The objectives of this special issue are to explore:

  • Employers’ perceptions of Service leavers and Reservists
  • HRM interventions which can support Service leavers and Reservists in work, in particular in relation to the transition from military to civilian work either permanently or between civilian and Reservist roles.
  • How military skills are matched with the needs of, and utilised by, employers
  • HRM policies and practices to support employers in reconciling civilian work with armed services.

Theoretical contributions

The editors of the special issue see the greatest potential for theoretical contributions around three areas of research on HRM and careers:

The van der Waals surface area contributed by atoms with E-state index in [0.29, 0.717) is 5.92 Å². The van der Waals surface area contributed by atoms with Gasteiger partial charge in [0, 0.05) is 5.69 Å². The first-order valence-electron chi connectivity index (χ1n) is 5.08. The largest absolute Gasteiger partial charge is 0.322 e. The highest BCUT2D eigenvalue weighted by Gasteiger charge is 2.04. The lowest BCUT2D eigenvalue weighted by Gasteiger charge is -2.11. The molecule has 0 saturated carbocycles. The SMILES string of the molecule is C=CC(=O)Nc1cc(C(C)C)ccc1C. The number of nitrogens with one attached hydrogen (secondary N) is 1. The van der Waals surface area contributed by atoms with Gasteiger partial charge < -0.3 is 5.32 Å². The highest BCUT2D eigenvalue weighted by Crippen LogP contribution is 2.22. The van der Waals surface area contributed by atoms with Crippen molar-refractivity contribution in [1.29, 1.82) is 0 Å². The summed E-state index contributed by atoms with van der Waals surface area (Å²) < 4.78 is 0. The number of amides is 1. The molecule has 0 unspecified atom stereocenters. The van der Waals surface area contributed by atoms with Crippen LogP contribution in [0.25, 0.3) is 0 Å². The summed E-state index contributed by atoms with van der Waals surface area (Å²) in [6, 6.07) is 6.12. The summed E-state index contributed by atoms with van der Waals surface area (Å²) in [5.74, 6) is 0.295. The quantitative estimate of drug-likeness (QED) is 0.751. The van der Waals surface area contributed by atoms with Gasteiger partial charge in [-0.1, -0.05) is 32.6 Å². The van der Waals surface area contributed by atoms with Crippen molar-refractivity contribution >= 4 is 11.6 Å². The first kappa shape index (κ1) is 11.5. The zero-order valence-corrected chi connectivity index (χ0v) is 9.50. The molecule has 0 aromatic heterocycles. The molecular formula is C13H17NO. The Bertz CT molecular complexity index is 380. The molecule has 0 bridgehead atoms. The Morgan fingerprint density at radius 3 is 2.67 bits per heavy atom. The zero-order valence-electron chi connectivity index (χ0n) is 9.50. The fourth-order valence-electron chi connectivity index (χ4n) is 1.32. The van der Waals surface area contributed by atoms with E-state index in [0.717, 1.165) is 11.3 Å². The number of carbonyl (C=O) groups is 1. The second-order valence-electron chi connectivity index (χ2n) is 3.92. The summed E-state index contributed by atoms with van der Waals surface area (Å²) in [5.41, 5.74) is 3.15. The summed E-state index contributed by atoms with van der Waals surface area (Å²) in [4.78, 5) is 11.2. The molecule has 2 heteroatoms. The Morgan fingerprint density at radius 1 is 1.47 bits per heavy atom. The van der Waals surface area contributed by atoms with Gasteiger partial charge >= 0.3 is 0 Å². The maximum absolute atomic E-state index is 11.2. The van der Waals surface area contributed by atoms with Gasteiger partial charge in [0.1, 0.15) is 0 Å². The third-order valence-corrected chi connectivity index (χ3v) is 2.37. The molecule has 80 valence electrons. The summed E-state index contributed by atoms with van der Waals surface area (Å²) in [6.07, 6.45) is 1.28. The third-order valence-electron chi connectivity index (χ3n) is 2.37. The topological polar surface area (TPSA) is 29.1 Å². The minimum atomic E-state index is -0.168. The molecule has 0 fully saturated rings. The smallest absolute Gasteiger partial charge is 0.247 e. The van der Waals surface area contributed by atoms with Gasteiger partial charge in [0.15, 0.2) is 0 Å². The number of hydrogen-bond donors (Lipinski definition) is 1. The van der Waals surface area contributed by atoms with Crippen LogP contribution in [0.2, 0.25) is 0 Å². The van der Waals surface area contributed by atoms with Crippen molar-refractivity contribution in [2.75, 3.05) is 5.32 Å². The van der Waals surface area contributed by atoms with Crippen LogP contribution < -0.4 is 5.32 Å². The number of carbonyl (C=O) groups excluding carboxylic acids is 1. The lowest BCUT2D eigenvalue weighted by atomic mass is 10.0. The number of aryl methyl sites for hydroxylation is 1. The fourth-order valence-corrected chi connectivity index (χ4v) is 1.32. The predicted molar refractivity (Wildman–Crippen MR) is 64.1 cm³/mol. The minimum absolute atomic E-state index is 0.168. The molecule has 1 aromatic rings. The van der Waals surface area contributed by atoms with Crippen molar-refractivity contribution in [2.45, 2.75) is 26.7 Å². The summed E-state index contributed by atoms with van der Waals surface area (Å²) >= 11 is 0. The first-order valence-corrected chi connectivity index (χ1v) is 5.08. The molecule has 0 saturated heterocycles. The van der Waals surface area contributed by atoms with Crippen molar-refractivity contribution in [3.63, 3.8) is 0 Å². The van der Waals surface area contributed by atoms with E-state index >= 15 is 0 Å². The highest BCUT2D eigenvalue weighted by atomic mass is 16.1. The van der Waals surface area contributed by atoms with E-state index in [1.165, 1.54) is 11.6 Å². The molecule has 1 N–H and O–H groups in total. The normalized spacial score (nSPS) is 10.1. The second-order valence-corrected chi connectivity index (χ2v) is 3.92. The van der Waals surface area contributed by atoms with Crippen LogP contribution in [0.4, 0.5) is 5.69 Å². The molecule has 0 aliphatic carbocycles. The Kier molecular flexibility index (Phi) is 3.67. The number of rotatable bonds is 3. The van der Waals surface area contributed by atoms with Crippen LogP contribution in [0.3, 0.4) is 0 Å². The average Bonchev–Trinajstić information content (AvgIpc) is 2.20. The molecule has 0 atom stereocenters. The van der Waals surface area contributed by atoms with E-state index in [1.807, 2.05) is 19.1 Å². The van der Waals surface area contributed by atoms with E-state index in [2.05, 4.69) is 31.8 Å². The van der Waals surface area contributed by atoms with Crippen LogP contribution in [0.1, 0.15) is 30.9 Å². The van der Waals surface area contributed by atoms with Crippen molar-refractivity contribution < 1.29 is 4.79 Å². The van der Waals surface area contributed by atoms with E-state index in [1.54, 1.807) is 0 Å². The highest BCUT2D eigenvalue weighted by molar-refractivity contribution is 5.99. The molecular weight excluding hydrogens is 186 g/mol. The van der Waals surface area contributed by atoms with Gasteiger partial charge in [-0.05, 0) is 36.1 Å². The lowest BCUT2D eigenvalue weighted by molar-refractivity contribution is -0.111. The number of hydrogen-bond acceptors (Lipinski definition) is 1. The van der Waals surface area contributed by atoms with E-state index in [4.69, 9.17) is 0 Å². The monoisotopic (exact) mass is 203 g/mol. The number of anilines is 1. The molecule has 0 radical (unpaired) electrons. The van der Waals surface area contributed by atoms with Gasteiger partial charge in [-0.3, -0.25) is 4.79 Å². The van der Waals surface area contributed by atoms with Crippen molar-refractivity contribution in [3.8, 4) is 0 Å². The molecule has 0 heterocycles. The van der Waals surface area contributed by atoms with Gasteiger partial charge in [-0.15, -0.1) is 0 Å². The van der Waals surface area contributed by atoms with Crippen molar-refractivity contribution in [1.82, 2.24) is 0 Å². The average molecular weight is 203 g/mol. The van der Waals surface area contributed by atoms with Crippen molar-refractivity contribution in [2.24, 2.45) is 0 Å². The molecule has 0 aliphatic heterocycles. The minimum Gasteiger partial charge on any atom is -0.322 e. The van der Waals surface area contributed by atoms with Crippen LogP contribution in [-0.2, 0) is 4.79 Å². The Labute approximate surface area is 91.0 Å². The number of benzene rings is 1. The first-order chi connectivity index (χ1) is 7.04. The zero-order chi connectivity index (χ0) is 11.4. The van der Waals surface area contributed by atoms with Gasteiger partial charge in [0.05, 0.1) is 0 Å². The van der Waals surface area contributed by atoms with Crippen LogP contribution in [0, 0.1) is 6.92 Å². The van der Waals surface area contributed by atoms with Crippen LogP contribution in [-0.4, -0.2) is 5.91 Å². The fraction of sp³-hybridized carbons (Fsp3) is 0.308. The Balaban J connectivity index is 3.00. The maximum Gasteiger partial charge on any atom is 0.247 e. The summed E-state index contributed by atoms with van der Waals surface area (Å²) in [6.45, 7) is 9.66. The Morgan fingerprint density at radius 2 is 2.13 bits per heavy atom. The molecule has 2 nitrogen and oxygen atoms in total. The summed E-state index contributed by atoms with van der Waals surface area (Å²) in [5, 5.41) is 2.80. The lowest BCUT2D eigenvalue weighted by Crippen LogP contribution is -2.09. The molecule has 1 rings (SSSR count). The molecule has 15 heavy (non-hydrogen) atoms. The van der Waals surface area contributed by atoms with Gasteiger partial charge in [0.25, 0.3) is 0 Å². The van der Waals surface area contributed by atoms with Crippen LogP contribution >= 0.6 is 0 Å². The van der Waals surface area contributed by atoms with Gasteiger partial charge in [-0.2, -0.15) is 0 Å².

Intersectionality of military service with other characteristics

Intersectionality has been a useful methodological instrument for understanding how multiple forms of discrimination unfold in terms of marginalisation beyond their cumulative and respective effects15. Research has explored how perceptions of military status intersect with other characteristics such as age16 and gender17 and those with disabilities18. A special issue focused on Service leavers and Reservists with different backgrounds, characteristics and experiences can show how multiple forms of discrimination create unique sets of barriers faced by those leaving the Armed Forces, or balancing it with other civilian careers.

Reconciling military life with civilian employment